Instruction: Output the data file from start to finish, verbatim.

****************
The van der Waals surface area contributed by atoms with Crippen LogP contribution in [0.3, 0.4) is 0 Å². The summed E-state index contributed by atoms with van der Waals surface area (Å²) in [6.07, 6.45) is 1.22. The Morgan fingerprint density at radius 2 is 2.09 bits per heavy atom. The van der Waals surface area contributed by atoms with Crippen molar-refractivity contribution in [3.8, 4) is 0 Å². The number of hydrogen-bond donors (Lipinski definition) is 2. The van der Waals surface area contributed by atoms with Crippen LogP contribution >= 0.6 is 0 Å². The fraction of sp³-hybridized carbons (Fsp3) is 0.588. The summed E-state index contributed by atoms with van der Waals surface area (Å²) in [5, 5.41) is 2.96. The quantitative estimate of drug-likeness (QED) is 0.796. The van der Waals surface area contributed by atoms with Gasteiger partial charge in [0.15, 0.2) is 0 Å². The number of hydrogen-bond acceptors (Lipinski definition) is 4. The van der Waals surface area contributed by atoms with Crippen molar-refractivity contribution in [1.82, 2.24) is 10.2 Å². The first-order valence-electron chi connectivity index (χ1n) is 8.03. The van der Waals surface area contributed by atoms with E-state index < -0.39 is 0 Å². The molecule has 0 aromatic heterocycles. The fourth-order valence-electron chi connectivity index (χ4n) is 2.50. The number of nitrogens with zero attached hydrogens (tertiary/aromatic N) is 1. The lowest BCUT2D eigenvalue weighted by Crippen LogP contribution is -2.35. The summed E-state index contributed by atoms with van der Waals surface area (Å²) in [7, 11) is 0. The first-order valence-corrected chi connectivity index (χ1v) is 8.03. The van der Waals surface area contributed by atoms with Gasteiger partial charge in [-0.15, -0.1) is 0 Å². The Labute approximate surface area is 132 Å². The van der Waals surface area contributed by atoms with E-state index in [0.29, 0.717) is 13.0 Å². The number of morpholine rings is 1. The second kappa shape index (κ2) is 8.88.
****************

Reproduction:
The van der Waals surface area contributed by atoms with Crippen LogP contribution in [0.3, 0.4) is 0 Å². The summed E-state index contributed by atoms with van der Waals surface area (Å²) in [6.07, 6.45) is 1.22. The Morgan fingerprint density at radius 2 is 2.09 bits per heavy atom. The van der Waals surface area contributed by atoms with Crippen molar-refractivity contribution in [3.8, 4) is 0 Å². The number of hydrogen-bond donors (Lipinski definition) is 2. The van der Waals surface area contributed by atoms with Crippen LogP contribution >= 0.6 is 0 Å². The fraction of sp³-hybridized carbons (Fsp3) is 0.588. The summed E-state index contributed by atoms with van der Waals surface area (Å²) in [5, 5.41) is 2.96. The quantitative estimate of drug-likeness (QED) is 0.796. The van der Waals surface area contributed by atoms with Gasteiger partial charge in [0.15, 0.2) is 0 Å². The number of hydrogen-bond acceptors (Lipinski definition) is 4. The van der Waals surface area contributed by atoms with Crippen molar-refractivity contribution in [1.82, 2.24) is 10.2 Å². The first-order valence-electron chi connectivity index (χ1n) is 8.03. The van der Waals surface area contributed by atoms with E-state index < -0.39 is 0 Å². The molecule has 0 aromatic heterocycles. The fourth-order valence-electron chi connectivity index (χ4n) is 2.50. The number of nitrogens with zero attached hydrogens (tertiary/aromatic N) is 1. The lowest BCUT2D eigenvalue weighted by Crippen LogP contribution is -2.35. The summed E-state index contributed by atoms with van der Waals surface area (Å²) in [7, 11) is 0. The first-order valence-corrected chi connectivity index (χ1v) is 8.03. The van der Waals surface area contributed by atoms with Gasteiger partial charge in [-0.15, -0.1) is 0 Å². The Labute approximate surface area is 132 Å². The van der Waals surface area contributed by atoms with E-state index in [0.29, 0.717) is 13.0 Å². The number of morpholine rings is 1. The second kappa shape index (κ2) is 8.88.